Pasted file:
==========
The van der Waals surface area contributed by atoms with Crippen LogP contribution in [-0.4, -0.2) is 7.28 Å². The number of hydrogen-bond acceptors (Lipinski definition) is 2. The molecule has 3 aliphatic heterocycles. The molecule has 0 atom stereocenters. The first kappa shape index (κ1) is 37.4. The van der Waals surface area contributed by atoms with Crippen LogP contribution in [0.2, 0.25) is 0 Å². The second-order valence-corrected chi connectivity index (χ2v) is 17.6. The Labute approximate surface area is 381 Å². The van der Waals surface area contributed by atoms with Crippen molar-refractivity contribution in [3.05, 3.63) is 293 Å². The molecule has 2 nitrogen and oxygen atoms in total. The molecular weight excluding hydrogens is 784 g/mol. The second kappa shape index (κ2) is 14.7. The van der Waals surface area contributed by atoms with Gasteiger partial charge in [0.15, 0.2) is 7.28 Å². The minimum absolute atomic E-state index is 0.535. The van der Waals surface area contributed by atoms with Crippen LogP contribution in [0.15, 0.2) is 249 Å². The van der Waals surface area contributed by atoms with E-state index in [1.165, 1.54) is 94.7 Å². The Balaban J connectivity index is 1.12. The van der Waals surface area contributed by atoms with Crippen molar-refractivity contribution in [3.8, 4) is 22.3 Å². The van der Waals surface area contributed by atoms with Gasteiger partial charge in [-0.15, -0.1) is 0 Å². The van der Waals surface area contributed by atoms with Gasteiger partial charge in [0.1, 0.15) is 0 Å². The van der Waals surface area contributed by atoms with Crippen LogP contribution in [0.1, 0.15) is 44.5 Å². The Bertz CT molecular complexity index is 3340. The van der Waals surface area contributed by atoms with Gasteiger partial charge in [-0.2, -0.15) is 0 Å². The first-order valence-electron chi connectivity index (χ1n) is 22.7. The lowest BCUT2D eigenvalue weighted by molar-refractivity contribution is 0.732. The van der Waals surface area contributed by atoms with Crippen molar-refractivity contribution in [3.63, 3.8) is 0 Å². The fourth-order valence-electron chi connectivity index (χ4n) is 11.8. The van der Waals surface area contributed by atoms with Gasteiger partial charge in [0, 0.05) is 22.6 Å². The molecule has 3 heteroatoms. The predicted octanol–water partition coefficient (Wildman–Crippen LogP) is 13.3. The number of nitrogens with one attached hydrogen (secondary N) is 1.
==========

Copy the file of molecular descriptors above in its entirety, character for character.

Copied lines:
The van der Waals surface area contributed by atoms with Crippen LogP contribution in [-0.4, -0.2) is 7.28 Å². The number of hydrogen-bond acceptors (Lipinski definition) is 2. The molecule has 3 aliphatic heterocycles. The molecule has 0 atom stereocenters. The first kappa shape index (κ1) is 37.4. The van der Waals surface area contributed by atoms with Crippen LogP contribution in [0.2, 0.25) is 0 Å². The second-order valence-corrected chi connectivity index (χ2v) is 17.6. The Labute approximate surface area is 381 Å². The van der Waals surface area contributed by atoms with Crippen molar-refractivity contribution in [3.05, 3.63) is 293 Å². The molecule has 2 nitrogen and oxygen atoms in total. The molecular weight excluding hydrogens is 784 g/mol. The second kappa shape index (κ2) is 14.7. The van der Waals surface area contributed by atoms with Gasteiger partial charge in [0.15, 0.2) is 7.28 Å². The minimum absolute atomic E-state index is 0.535. The van der Waals surface area contributed by atoms with Crippen LogP contribution in [0.15, 0.2) is 249 Å². The van der Waals surface area contributed by atoms with E-state index in [1.165, 1.54) is 94.7 Å². The Balaban J connectivity index is 1.12. The van der Waals surface area contributed by atoms with Crippen molar-refractivity contribution in [3.8, 4) is 22.3 Å². The van der Waals surface area contributed by atoms with Gasteiger partial charge in [-0.15, -0.1) is 0 Å². The van der Waals surface area contributed by atoms with Gasteiger partial charge in [0.1, 0.15) is 0 Å². The van der Waals surface area contributed by atoms with Crippen LogP contribution in [0.1, 0.15) is 44.5 Å². The Bertz CT molecular complexity index is 3340. The van der Waals surface area contributed by atoms with Gasteiger partial charge in [-0.2, -0.15) is 0 Å². The first-order valence-electron chi connectivity index (χ1n) is 22.7. The lowest BCUT2D eigenvalue weighted by molar-refractivity contribution is 0.732. The van der Waals surface area contributed by atoms with Crippen molar-refractivity contribution in [3.63, 3.8) is 0 Å². The fourth-order valence-electron chi connectivity index (χ4n) is 11.8. The van der Waals surface area contributed by atoms with Gasteiger partial charge in [0, 0.05) is 22.6 Å². The molecule has 3 heteroatoms. The predicted octanol–water partition coefficient (Wildman–Crippen LogP) is 13.3. The number of nitrogens with one attached hydrogen (secondary N) is 1.